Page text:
Sixth-grade reading comprehension should be an experience in application. Any learning problems concerning reading fluency have hopefully been addressed. This is a skill that can still be worked on, but emphasis now needs to move to applying the strategies that will make your students truly understand what they are reading. Comprehension will become advanced as you guide them through the process of synthesizing, which involves thinking beyond the details of the text to reflecting on the topics that most affected them while they were reading, and what new information they have attained from what they have read. The steps below will help you improve reading comprehension during the year.
How to Improve Reading Comprehension in 6th Grade
Reinforce comprehension strategies. You should only need to review, model and practice reading strategies as needed. Most children should come into sixth grade with a working knowledge of basic concepts. You may need to clarify information on how to apply strategies because there are five (at least) to remember and students may get them confused. The main focus will be application of the following: predicting, questioning, summarizing, clarifying and synthesizing before, during and after reading the text.
Go from instructor to facilitator. Sixth grade is the time when students need to become active learners as much as possible. Instead of them depending on you to initiate learning, encourage them to do this by having them "think aloud." This is a great way to start a comprehension lesson.
Begin by giving them the strategy you want them to apply to a particular part of a text, which can be a story or a chapter from a book. If the strategy is synthesizing, ask them what was the most important thing they learned from what they read and why. Give them about 2 minutes to think about the answer, then pair with someone to compare ideas. You can assist as needed, but take on a passive role. Become more of a facilitator than the instructor.
Make your classroom reading-ready. As much as possible, make your classroom a place where students feel comfortable and can become part of a reading environment. A good way to do this is to set up a Reader's Workshop. This is a daily or sometimes weekly (at least three times) time when any kind of reading activity is encouraged. Prepare areas for silent reading, paired reading and listening centers (books on tape or CD). Ideally, there needs to be a separate area for writing about what's been read.
Tables with paper and pencils as well as dry-erase boards and posters need to be available for making graphic organizers. Children can rotate through the various areas on an alphabetical basis or any way of ordering that works for you. The important thing is that every child go through every area of the room to experience the complete process--from reading the book to writing about what's been read, then recording ideas and information about the text.
Make students responsible for what they learn. Sixth-grade students are now at an age when they can take responsibility for the accumulation of information they learn during the year and have it easily accessible. To get them into the habit of doing this as well as help them get organized, have them keep a portfolio during the year. This can be as simple as a two-pocket folder or elaborate as a 3-inch binder with dividers. The focus is to get them to track their own progress. One section should be a compilation of their writings like prediction charts, questioning diagrams and essays that summarized what they read. They should be kept in order by date, so the children can go back and see how to apply a strategy or just to see how their writing has improved.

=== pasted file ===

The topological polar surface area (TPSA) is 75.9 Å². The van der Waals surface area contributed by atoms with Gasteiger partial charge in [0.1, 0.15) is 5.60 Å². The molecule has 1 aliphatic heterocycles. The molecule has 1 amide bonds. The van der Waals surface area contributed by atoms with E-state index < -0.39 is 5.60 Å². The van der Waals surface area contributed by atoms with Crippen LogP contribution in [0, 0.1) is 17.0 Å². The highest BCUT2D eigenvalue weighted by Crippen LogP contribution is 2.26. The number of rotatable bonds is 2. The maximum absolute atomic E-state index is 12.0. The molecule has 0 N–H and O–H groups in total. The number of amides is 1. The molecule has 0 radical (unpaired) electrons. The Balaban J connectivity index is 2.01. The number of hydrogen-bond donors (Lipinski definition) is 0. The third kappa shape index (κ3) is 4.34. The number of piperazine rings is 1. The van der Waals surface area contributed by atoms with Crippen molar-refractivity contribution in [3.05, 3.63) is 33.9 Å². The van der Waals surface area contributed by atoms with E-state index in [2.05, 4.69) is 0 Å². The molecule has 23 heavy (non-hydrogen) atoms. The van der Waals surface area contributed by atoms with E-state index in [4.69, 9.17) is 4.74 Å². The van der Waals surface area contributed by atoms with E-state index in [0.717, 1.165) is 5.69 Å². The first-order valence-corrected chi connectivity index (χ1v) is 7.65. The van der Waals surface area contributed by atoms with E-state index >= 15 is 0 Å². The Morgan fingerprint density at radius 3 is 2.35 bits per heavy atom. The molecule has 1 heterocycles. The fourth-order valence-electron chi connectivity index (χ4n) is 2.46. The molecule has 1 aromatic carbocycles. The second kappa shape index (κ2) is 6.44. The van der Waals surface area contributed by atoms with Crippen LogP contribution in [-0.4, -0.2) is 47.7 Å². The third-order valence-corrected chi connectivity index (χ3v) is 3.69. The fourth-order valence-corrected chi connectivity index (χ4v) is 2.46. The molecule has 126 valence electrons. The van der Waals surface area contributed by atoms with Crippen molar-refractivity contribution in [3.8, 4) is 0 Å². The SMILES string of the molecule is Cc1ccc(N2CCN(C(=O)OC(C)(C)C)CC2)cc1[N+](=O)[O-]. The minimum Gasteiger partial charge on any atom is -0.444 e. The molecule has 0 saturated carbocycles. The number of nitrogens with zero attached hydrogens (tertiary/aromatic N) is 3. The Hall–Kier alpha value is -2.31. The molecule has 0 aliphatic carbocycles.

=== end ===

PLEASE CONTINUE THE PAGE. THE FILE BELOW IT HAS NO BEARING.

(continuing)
Other possible sections could be graded papers with teacher feedback, assessment results and any free writing that was done during Reading Workshop. Allow students to decorate binders and display them if they want to so others can see their work. This gives them tangible evidence of what they have learned during the year.
Assess often. This is the only way to know if your children are comprehending. You can assess formally and informally. Formal assessments are usually story tests composed of multiple-choice questions about details and main topics of the story. Then there will be fill-in-the-blank questions in which the students have to complete the thought. There usually will be two or three open-ended, essay-type questions to which there are no wrong answers as long as reasonable comprehension is displayed.
For example, one of these questions may be, "Do you think that the main character did everything he should have to help his friend?" "If not, write about what else he could have done. If yes, discuss why you feel like he did everything he could." Questions like these require critical thinking, necessary not only for reading but for all subjects as a sixth-grader makes the transition into middle and high school.